Candida auris Spreads Through US Hospitals

Brenda Goodman, MA

April 15, 2019

Public health officials are closely tracking a new superbug. It's a tough new strain of fungus called Candida auris, and it's resistant to most of the drugs that are available to treat it. Studies estimate that about half of people who become infected with it will die. According to the latest update from the CDC, it has sickened 617 patients in hospitals, nursing homes, and long term care facilities in 12 states.

We asked Tom Chiller, MD, Chief of the Mycotic Diseases Branch at the CDC for a situation report.

WebMD: When did doctors first become aware of Candida auris?

Chiller: Candida auris came into the published literature and knowledge in 2009, so relatively recent. It was first reported in the ear canal of a person in Japan.

WebMD: Most of us know candida from common yeast infections that you might get on your skin or mucous membranes. What makes this one different?

Chiller: It's not acting like your typical candida. We're used to seeing those.

Candida — the regular ones — are already a major cause of bloodstream infection in hospitalized patients. When we get invasive infections, for example, bloodstream infections, we think that you sort of auto-infect yourself. You come in with the candida already living in your gut. You're in the ICU, you're on a broad spectrum antibiotic. You're killing off bad bacteria, you're killing off good bacteria, so what are you left with? Yeast, and it takes over.

What's new with Candida auris is that it doesn't act like the typical candida that comes from our gut. This seems to be more of a skin organism. It's very happy on the skin and on surfaces.

It can survive on surfaces for long periods of time, weeks to months. We know of patients that are colonized [meaning the Candida auris lives on their skin without making them sick] for over a year now.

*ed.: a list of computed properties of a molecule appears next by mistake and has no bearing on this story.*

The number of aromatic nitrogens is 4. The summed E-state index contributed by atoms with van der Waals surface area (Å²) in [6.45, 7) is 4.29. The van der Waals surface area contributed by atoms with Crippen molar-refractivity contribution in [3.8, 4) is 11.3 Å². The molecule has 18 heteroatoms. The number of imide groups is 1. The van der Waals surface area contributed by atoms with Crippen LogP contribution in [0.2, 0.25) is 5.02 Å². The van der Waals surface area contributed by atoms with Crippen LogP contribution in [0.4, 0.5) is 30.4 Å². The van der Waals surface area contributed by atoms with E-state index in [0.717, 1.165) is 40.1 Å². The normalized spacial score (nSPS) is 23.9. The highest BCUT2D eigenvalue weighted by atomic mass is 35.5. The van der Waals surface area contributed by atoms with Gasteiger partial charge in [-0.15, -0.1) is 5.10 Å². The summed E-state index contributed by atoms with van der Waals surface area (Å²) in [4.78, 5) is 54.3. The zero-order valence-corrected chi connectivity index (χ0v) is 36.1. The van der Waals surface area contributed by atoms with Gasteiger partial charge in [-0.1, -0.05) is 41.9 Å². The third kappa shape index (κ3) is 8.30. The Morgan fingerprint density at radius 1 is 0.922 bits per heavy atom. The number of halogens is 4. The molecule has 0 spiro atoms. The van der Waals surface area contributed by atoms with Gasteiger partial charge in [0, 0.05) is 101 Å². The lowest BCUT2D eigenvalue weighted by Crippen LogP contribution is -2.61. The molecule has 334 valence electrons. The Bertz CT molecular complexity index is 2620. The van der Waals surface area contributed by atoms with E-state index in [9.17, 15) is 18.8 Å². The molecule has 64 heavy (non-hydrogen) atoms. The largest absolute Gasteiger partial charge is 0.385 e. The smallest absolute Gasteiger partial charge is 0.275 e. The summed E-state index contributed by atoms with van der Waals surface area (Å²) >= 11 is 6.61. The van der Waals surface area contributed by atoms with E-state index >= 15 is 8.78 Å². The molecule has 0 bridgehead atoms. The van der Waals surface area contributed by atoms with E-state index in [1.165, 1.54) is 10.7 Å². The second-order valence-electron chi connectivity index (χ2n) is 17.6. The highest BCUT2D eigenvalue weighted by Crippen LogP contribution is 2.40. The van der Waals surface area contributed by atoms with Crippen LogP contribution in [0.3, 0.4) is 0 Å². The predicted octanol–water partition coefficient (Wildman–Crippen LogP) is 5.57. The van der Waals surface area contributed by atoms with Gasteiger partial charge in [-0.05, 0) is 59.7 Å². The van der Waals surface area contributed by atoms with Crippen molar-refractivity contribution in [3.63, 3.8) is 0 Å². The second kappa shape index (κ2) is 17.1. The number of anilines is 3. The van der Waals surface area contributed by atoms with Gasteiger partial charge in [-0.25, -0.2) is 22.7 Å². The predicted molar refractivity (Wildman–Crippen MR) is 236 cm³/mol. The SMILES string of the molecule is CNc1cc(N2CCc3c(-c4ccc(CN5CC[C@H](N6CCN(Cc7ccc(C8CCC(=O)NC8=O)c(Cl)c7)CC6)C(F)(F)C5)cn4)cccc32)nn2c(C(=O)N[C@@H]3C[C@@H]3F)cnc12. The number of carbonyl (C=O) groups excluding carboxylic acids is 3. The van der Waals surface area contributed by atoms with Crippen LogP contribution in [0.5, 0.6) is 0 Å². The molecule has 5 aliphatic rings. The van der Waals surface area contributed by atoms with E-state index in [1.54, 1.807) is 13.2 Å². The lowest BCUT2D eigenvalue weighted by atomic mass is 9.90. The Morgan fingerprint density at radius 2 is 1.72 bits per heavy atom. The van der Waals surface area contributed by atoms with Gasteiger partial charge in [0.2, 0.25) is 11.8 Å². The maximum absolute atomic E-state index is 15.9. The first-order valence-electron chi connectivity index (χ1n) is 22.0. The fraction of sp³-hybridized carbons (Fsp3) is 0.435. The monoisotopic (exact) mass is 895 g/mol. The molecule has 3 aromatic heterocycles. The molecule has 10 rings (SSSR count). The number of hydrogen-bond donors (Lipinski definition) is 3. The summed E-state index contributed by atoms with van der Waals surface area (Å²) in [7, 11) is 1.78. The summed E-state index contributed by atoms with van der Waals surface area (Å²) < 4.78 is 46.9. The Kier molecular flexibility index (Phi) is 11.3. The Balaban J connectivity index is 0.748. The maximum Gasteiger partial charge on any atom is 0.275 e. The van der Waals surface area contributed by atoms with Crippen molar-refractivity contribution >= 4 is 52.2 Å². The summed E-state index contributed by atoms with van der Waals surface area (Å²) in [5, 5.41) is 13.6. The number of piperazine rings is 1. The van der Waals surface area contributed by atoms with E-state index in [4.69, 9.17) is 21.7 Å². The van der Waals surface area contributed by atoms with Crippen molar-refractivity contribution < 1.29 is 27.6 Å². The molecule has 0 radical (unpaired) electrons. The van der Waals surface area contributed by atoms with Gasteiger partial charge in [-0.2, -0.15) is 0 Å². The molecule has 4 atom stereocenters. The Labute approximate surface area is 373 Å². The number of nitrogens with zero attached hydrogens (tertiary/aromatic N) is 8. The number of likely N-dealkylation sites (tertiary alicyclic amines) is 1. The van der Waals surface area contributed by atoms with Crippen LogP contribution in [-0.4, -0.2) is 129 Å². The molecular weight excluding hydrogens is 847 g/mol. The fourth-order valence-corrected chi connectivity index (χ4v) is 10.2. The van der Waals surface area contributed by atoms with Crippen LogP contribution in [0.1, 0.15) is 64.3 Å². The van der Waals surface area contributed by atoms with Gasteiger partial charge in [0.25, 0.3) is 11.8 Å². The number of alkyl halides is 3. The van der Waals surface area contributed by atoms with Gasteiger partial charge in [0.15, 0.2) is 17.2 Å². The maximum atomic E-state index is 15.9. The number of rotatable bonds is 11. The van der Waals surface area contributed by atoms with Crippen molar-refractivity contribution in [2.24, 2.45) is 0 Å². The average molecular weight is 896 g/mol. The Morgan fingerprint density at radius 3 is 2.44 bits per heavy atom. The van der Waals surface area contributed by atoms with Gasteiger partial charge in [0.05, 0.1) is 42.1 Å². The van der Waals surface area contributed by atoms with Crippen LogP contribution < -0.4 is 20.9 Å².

It is spreading in health care settings, more like bacteria would, so it's yeast that's acting like bacteria.

WebMD: We read about a large outbreak—involving 70 patients—at a hospital in the U.K. where it was being passed from patient to patient on hospital thermometers.

Chiller: Yes. We're able to see its spread once it sets up shop in a unit or a ward or a skilled nursing facility. We're able to track that using whole genome sequencing.

In England they were dealing with a very large outbreak in a hospital in London. They're the ones that alerted us to the fact of how hard this is to control and kill.

They would take a patient out of the room, try to clean the room, put a screened negative patient [who didn't have any sign of C. auris] into that room and a couple of days later they would find Candida auris on the patient.

They could find it everywhere, on the windowsills, curtains, floor beds, machines, desks, chairs, shoes, so the yeast is able to go everywhere. It's been very hard to kill in the environment and on a patient's skin.

Bleach works well to kill it but you can't bleach everything because bleach can damage hospital equipment, so there are other disinfectants that you can use and hospitals are having better success now.

WebMD: How concerned are you about this germ?

Chiller: I'm worried about this one. Candidemia is often the most common bloodstream infection in many hospitals and ICUs across this country. Thankfully we still have antifungals to treat those infections.

But Candida auris can be highly resistant to anti-fungal drugs. Thankfully, it has shown less resistance to the newest class of antifungals called the echinocandins. However, in rare circumstances, this organism has developed triple resistance or pan resistance [meaning it would be resistant to all currently approved antifungal drugs.]

The nightmare scenario for me is that this organism becomes the predominant species causing candidemia in this country, which as I've already told you is a leading cause of bloodstream infections in our hospitals and ICUs. That becomes a really bad scenario, and I'm concerned about that.

WebMD: Can you get a Candida auris infection at home? Or do you have to be in the hospital?

Chiller: It's one of the things we're looking into. It may be on people's skin in the community. We don't think it's making people sick at home. Candida auris is a problem of the very sick, of the "medically experienced" patient.

WebMD: Do hospitals always know when they have a problem with this?

Chiller: Although the typical biochemical and blood culture testing that is done in most healthcare facilities does not identify Candida auris, many hospitals now have that capability, and if not, can access a lab that does. CDC can help identify if it is Candida auris or not.

WebMD: How long has it been since a new antifungal medical was developed? If it becomes pan-resistant, do we have anything to fight it?

Chiller: The newest class of antifungal drugs, the echinocandins, came out in the late 1990s. It's been a good two decades since we've had a new antifungal class. The good news is there are a number of new drugs in the development pipeline, and some look promising against Candida auris.

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